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Today I am honored to introduce my very first Guest Blogger ever — my nine-year-old son, known to you all as The Boy.
He read the Young Reader’s Edition of Michael Pollan’s The Omnivore’s Dilemma, and wrote this post with only a minimal amount of help from me and my husband. We are very proud of him!
I read the book The Omnivore’s Dilemma, by Michael Pollan, where Michael Pollan becomes a food detective. He finds out where our food comes from.
What is the Omnivore’s Dilemma?
People are omnivores. We can eat anything, but we don’t always know what is good for us and what can kill us. For example, you could eat an amanita muscaria (a red mushroom with white speckles) which would kill you right away, or you could eat a lot of high fructose corn syrup and fast food and die slowly over time.
Our ancestors solved the omnivore’s dilemma thousands of years ago by teaching their kids what to eat and what not to eat. Now our parents don’t really know what is good to eat any more. The grocery store is full of food that they think is healthy, but that is actually full of ingredients that can kill us slowly over time. Lots of foods we think of as healthy—like cereal and granola bars and pink yogurt—really aren’t!
When my parents were kids, only about 5 percent of kids were considered fat. Now over 17 percent of kids are fat. Kids are getting type II diabetes, which is something only grown-ups used to get. Kids have food allergies, asthma, and ADHD.
Unless we start eating differently kids my age might not live to be as old as our grandparents are now!
6 Food Rules for Me and My Friends
1. Never eat fast food. Fast food can come from McDonalds, but it could also be any food that is meant to be made quickly, like TV dinners or frozen waffles. It can also be in school lunches. Fast food is made with chemicals to prevent it from going bad. Those chemicals can make us sick, and the food doesn’t have very many nutrients anyway.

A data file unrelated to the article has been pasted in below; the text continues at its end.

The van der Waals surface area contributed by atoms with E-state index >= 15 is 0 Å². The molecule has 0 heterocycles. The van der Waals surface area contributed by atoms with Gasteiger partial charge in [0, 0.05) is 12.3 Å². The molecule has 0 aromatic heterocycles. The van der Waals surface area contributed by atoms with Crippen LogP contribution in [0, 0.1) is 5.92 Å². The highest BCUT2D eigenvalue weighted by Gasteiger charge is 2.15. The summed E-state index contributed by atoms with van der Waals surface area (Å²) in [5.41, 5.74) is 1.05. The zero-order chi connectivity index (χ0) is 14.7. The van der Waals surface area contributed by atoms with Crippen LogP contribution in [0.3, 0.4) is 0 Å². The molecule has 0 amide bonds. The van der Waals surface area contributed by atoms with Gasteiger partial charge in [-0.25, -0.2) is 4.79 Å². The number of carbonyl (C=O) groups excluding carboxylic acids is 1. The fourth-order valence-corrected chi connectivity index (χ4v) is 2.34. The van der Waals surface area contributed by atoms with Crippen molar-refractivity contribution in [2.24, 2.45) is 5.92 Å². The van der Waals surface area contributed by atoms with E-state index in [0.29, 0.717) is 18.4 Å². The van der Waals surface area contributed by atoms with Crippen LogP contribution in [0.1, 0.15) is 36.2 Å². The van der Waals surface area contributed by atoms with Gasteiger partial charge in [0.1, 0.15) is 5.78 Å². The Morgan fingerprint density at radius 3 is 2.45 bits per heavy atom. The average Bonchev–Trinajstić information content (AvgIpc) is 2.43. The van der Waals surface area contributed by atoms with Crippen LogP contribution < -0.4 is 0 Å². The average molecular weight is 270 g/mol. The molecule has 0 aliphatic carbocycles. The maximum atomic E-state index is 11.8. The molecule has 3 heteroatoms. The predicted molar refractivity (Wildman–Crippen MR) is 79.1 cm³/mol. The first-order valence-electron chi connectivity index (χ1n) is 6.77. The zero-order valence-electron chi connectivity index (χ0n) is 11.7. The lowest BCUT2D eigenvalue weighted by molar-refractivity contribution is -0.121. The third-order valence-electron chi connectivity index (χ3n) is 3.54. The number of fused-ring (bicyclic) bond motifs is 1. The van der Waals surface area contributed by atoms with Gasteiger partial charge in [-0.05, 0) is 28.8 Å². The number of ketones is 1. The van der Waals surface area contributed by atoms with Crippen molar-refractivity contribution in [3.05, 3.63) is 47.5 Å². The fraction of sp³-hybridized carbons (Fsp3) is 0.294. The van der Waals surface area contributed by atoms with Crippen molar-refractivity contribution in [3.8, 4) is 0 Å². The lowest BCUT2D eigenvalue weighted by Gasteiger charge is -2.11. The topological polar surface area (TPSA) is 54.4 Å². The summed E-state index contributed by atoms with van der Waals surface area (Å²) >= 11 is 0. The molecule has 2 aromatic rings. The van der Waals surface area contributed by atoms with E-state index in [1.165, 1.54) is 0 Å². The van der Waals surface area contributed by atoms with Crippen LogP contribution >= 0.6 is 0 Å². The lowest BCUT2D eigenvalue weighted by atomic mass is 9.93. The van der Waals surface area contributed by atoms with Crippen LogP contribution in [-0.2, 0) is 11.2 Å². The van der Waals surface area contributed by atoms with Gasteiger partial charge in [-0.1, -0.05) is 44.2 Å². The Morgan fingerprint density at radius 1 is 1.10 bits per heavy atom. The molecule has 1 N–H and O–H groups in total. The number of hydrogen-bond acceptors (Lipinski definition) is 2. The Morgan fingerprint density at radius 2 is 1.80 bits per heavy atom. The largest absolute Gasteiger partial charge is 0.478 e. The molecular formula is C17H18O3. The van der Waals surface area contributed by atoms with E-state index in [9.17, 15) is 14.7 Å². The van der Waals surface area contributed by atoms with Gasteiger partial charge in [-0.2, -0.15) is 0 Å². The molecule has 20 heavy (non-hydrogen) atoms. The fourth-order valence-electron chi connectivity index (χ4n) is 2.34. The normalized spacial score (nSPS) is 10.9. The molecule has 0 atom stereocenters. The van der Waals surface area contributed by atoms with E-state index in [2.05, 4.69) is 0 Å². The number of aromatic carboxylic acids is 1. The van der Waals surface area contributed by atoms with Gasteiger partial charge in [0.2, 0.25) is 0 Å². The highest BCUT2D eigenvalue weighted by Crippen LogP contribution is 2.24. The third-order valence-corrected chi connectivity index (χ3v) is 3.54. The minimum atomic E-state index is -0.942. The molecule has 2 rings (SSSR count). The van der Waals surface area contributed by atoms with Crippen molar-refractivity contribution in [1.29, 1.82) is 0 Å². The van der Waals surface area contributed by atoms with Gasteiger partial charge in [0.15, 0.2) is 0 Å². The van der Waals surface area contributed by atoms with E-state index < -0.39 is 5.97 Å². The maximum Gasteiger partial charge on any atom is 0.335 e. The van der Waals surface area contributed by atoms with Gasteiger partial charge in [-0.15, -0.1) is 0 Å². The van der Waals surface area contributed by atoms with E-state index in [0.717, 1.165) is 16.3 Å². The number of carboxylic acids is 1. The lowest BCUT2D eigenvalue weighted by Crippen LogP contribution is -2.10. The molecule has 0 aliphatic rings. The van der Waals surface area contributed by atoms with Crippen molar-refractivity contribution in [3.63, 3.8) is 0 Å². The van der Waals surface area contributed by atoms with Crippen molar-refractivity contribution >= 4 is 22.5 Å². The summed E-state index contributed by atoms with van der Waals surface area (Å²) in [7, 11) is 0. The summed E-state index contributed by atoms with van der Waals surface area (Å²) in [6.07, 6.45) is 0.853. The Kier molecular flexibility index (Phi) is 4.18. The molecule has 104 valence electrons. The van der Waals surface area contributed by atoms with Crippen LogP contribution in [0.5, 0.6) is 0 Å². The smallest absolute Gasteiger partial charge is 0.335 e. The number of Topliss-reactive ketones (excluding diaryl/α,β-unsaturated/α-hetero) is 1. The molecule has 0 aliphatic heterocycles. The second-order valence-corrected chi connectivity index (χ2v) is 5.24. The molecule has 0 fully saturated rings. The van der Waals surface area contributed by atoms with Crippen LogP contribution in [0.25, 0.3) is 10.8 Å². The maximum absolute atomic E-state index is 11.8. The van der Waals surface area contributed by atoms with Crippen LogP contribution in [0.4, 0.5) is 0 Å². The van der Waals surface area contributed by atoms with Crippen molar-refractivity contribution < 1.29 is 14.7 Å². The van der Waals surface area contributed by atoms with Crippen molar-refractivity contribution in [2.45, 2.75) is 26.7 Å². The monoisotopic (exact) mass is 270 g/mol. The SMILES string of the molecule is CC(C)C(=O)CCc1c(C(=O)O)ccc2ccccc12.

Make your own food.
2. Don’t just rely on large businesses. The grocery store is an example of a large business that gets food from all over the world. Instead, buy food from small businesses—like the dairy, the bakery, and farmers you find at the farmers’ markets.
3. Don’t eat anything with ingredients that you or your parent’s can’t pronounce, or when you or your parents don’t know what the ingredient does.
4. Eat lots of different kinds of foods. Try new things, even if you don’t think you’ll like them. When you go to farmers’ markets, look for a new fruit or vegetable to eat. You can ask the farmer how to cook it, or just come home and Google a recipe.
5. Learn to cook. Cooking isn’t hard, even though the makers of fast food try to tell you it is.
6. Learn about food, and where it comes from. Read books like Michael Pollan’s Omnivore’s Dilemma. Suggest that your parents read books like Real Food, by Nina Planck and Nourishing Traditions by Sally Fallon.
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The photos in this post were edited with PicMonkey.
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And on Real Food Forager’s Sunday Snippets! And by Raia on Savoring Saturdays! And on Thank Goodness It’s Monday, by Nourishing Joy! And by Organic 4 Greenlivings for Real Food Fridays!